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Richard Wright - Wet Dream CD (album) cover

WET DREAM

Richard Wright

 

Crossover Prog

3.92 | 206 ratings

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Psychedelic Paul
5 stars RICHARD WRIGHT (1943-2008) is of course best-known as the legendary keyboard maestro with Pink Floyd. He's appeared on all but one of Pink Floyd's albums, including a posthumous appearance on "The Endless River" (2014), which was released six years after his untimely death from cancer at the age of 65. The only Pink Floyd album Richard Wright didn't appear on was "The Final Cut" (1983), which was really a Roger Waters solo album in all but name. This album, Wet Dream (1978), was the first of two solo albums, with his second album "Broken China", following 18 years later in 1996. Wright also released a New Wave album as one half of a short-lived duo called Zee in 1984. The band line up for the "Wet Dream" album consisted of Richard Wright (vocals, keyboards), Mel Collins (saxophones, flute), Snowy White (guitars), Larry Steele (bass guitar) & Reg Isidore (drums & percussion). All ten songs on the album were written by Richard Wright and the album cover design was by Hipgnosis. The album passed by virtually unnoticed at the time of its release in the late 1970's, but it's now gaining some well- deserved recognition, thanks to Prog Archives, You Tube, and the Internet. Let's plunge into a "Wet Dream" now and see what this rediscovered album with the rather risque title has to offer.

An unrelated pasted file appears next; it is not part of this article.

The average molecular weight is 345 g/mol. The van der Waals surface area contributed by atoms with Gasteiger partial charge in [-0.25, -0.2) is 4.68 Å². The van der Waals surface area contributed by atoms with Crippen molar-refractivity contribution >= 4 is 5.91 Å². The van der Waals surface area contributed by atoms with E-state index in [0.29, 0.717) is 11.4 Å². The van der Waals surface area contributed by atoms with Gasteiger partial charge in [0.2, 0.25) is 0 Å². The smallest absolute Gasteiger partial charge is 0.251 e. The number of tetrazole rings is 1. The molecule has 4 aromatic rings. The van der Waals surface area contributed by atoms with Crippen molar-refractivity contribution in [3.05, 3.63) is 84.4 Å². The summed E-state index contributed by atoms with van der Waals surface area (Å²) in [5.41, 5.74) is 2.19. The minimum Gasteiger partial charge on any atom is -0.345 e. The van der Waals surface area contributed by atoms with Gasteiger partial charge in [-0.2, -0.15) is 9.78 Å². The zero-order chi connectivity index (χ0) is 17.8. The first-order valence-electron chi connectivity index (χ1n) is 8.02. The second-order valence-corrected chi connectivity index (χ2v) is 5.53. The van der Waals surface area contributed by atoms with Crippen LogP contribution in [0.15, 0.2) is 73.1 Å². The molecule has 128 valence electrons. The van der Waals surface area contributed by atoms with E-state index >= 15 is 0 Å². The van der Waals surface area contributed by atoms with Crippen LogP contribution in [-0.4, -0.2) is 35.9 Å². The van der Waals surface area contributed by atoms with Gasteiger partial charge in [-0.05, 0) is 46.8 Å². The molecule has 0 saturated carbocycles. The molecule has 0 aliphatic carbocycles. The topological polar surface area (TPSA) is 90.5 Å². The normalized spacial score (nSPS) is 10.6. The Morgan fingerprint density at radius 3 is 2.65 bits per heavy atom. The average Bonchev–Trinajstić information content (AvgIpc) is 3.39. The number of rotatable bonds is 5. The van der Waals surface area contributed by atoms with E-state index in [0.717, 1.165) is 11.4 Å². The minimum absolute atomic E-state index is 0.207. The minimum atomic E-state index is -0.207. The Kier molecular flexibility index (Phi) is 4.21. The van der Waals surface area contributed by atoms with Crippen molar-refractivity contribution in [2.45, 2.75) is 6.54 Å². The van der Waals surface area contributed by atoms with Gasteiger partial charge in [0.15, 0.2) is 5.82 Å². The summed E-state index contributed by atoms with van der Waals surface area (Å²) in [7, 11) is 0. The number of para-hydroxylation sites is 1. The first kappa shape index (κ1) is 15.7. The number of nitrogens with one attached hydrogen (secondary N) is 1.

Many of the songs on the album have a watery theme, hence the title "Wet Dream", and so we begin with "Mediterranean Sea", an instrumental opening number which has all of the musical elements we've come to know and love over the years from Pink Floyd. There's the pleasing sound of a piano and synth combined together in perfect harmony and a gorgeous saxophone solo from Mel Collins (of King Crimson fame). It's as close to the sound of Pink Floyd as you can get without actually BEING Pink Floyd. This beautiful piece of music wouldn't have seemed out of place on the classic "Dark Side of the Moon" album. We hear the sound of Richard Wright singing solo for the first time on Song No. 2 "Against the Odds" - no relation to the Phil Collins song of the same name. The song is another pleasingly harmonious and melodious song that would be worthy of a place on any Pink Floyd album. In time-honoured tradition, where the singer wears his heart on his sleeve, it's a romantic ballad about love's mysterious ways and the sad break-up of a relationship. We're used to hearing the sound of Richard Wright's harmonising vocals on many of Pink Floyd's albums, but this is where he gets the chance to take centre-stage and really stretch his vocal chords. He sounds pretty good too as a lead vocalist for someone who's better known as a keyboard player. Returning to a watery theme again for "Cat's Cruise", another Floyd-esque instrumental number with a wonderful and mellifluous saxophone solo. Just bask in the glow of this beautifully warm piece of music and imagine yourself out on deck in the sunshine on a sea cruise. It's the kind of feel-good music that's enough to brighten up anyone's day. Sailing onwards now, we come to "Summer Elegy", an uplifting and euphonious piano number that floats over you like a warm breeze. Despite the uplifting and inspirational feel to the music, the lyrics tell a different story:- "Something's gotta give, We can't carry on like this, One year on and more, Unsure where do we go from here?, Many nights and many days I've spent with you, Talking about what we should do, I can't say, Nothing's clear to me no more." ..... Yes, it's another sad tale of love gone sour. To close out Side One, comes "Waves", another watery-themed instrumental number. It's a magical piece of music combining keyboards and saxophone in true Pink Floyd fashion. This soothing and sophisticated melody will leave you feeling like you're sailing on the crest of a wave.